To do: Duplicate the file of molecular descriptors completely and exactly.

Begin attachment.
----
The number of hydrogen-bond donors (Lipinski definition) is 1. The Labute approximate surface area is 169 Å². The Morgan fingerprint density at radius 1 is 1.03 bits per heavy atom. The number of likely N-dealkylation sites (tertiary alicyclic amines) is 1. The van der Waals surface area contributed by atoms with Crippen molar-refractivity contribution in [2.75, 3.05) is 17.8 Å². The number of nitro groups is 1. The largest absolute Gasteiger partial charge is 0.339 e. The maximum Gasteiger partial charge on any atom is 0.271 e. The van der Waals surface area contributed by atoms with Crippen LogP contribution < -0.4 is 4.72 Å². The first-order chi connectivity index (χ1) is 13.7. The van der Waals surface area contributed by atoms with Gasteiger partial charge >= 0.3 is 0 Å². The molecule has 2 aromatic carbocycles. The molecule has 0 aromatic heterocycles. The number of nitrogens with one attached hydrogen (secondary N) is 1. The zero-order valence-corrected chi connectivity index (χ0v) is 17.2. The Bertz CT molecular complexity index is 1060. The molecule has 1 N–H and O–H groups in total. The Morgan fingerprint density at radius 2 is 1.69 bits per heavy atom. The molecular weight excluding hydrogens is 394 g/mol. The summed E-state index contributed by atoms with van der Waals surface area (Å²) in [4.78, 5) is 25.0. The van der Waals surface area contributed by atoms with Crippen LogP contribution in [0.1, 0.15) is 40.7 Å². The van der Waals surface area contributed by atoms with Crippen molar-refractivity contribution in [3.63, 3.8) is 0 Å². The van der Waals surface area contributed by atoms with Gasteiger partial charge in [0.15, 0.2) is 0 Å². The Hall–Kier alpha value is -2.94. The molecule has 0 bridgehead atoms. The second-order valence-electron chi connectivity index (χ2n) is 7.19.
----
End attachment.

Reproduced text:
The number of hydrogen-bond donors (Lipinski definition) is 1. The Labute approximate surface area is 169 Å². The Morgan fingerprint density at radius 1 is 1.03 bits per heavy atom. The number of likely N-dealkylation sites (tertiary alicyclic amines) is 1. The van der Waals surface area contributed by atoms with Crippen molar-refractivity contribution in [2.75, 3.05) is 17.8 Å². The number of nitro groups is 1. The largest absolute Gasteiger partial charge is 0.339 e. The maximum Gasteiger partial charge on any atom is 0.271 e. The van der Waals surface area contributed by atoms with Crippen LogP contribution < -0.4 is 4.72 Å². The first-order chi connectivity index (χ1) is 13.7. The van der Waals surface area contributed by atoms with Gasteiger partial charge >= 0.3 is 0 Å². The molecule has 2 aromatic carbocycles. The molecule has 0 aromatic heterocycles. The number of nitrogens with one attached hydrogen (secondary N) is 1. The zero-order valence-corrected chi connectivity index (χ0v) is 17.2. The Bertz CT molecular complexity index is 1060. The molecule has 1 N–H and O–H groups in total. The Morgan fingerprint density at radius 2 is 1.69 bits per heavy atom. The molecular weight excluding hydrogens is 394 g/mol. The summed E-state index contributed by atoms with van der Waals surface area (Å²) in [4.78, 5) is 25.0. The van der Waals surface area contributed by atoms with Crippen LogP contribution in [0.1, 0.15) is 40.7 Å². The van der Waals surface area contributed by atoms with Crippen molar-refractivity contribution in [3.63, 3.8) is 0 Å². The van der Waals surface area contributed by atoms with Gasteiger partial charge in [0.15, 0.2) is 0 Å². The Hall–Kier alpha value is -2.94. The molecule has 0 bridgehead atoms. The second-order valence-electron chi connectivity index (χ2n) is 7.19.